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Pitt Summer Primer: Taking Inventory of the Quarterback Situation



Pitt football starting quarterback Phil Jurkovec

It’s not as if quarterback was the only position that held Pitt back at times last season, but I would say that it was one of the only positions that did not make strides throughout the season.

And that’s not counting Nick Patti’s inspired Sun Bowl showing.

Look, I don’t want to pile on Kedon Slovis, but he actively held Pitt back at times last season. It wasn’t solely his fault. But I can think of a couple of games where his play negatively impacted Pitt’s chance of winning — and ultimately resulted in losses.

Slovis will spend his final collegiate season at BYU, and the quarterback room is full of new faces. Transfers in Phil Jurkovec and Christian Veilleux and a freshman in Ty Dieffenbach. The only holdover is Nate Yarnell, who did make one start last season.

When spring ball kicked off in March, Frank Cignetti Jr. talked about how instead of a two-man battle, a la Slovis-Patti, Pitt was working three quarterbacks early in the spring. Well. It didn’t take long for Jurkovec to emerge as the leader. Two weeks later, Pat Narduzzi basically named a starter.

“(Jurkovec’s) been outstanding, like we thought,” Narduzzi said in early April. “… Christian and Nate are in a battle right now, and Ty’s done some really nice things. They’re in a battle for that No. 2 spot.”

So. Did the spring game change anything? No, not really. Jurkovec completed 5-of-7 pass attempts for 51 yards, and Veilleux completed 6-of-9 pass attempts for 74 yards and a touchdown.

Both looked pretty solid, but it’s clear that Jurkovec is the guy going forward.

Phil Jurkovec — Sixth

There’s a lot riding on Jurkovec this season. This is it. He’s a sixth-year senior with one last season of eligibility.

His career has been anything but conventional, especially as he’s moved from Notre Dame to Boston College and now back home to Pitt, but he’s flashed potential every step of the way. He’s just never been able to put it together.

After an excellent debut season at Boston College in 2020, with Frank Cignetti Jr. as his offensive coordinator, injuries derailed what was supposed to be a true breakout season in 2021. Cignetti left for Pitt in 2022, and Jurkovec tanked in 2022 as he dealt with poor offensive line play and further injuries.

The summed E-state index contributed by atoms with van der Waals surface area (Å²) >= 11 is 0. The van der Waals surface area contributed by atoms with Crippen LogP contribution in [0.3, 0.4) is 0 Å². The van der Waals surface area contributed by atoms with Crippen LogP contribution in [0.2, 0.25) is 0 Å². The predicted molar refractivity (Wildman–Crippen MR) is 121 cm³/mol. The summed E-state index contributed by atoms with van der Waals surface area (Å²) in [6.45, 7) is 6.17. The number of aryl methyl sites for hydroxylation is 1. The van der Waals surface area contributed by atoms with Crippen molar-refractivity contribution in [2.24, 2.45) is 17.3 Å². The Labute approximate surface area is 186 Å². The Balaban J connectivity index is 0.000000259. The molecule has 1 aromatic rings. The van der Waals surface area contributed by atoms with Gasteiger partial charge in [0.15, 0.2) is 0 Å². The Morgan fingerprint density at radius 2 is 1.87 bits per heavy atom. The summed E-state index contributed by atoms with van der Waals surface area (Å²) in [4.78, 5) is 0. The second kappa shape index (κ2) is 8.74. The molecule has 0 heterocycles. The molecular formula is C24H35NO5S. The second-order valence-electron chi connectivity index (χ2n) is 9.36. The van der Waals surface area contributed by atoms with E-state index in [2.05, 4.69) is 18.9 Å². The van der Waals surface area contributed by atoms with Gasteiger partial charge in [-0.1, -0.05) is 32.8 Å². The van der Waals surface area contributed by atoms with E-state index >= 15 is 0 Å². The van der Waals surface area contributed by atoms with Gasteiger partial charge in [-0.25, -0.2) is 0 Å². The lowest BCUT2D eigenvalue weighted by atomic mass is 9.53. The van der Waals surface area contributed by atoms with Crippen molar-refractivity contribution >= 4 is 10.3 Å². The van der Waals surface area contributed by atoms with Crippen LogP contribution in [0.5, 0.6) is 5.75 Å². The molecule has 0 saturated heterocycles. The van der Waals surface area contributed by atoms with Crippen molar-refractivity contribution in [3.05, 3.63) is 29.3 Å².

In three seasons at Boston College, Jurkovec completed 404-of-679 passing attempts (59.5%) for 5,183 yards with 35 touchdowns and 17 interceptions. And he added 429 yards and nine touchdowns on 195 attempts.

In his debut season at Boston College, with Cignetti calling plays, Jurkovec completed 61% of his pass attempts for 2,558 yards with 17 touchdowns and five interceptions — adding 150 yards and three touchdowns on the ground.

The 2022 season was a disaster, as he completed 59.5% of his passes for 1,711 yards with 11 touchdowns and eight interceptions in eight games. It was also the first negative rushing season of his career. To put it frankly, it was bad. He was bad.

But. But. He’s joined a better team. There isn’t a Zay Flowers at Pitt, but the offensive line is better, the running backs are better and his weapons in the passing game are more than sufficient.

And maybe most importantly, he’s back in the offense where he experienced his greatest success. Kedon Slovis wasn’t a fit. Jurkovec is — as long as he’s able to stay healthy.

Slovis lacked the leadership and ability to extend plays last season. He was a statue in the pocket. We cannot speak to Jurkovec’s ability to stay healthy — and on his feet — but he’s already earned the trust and respect of his teammates.

“He’ll go out there and make a play, and I think a lot of guys on this team really respect that, kinda really respect a guy with moxie,” Blake Zubovic said in the spring. “He’s a team guy, he’s down to earth and a lot of us knew him in high school. So, it’s not the first time we’ve met him. He’s gonna be a good fit in this team, I already know it.”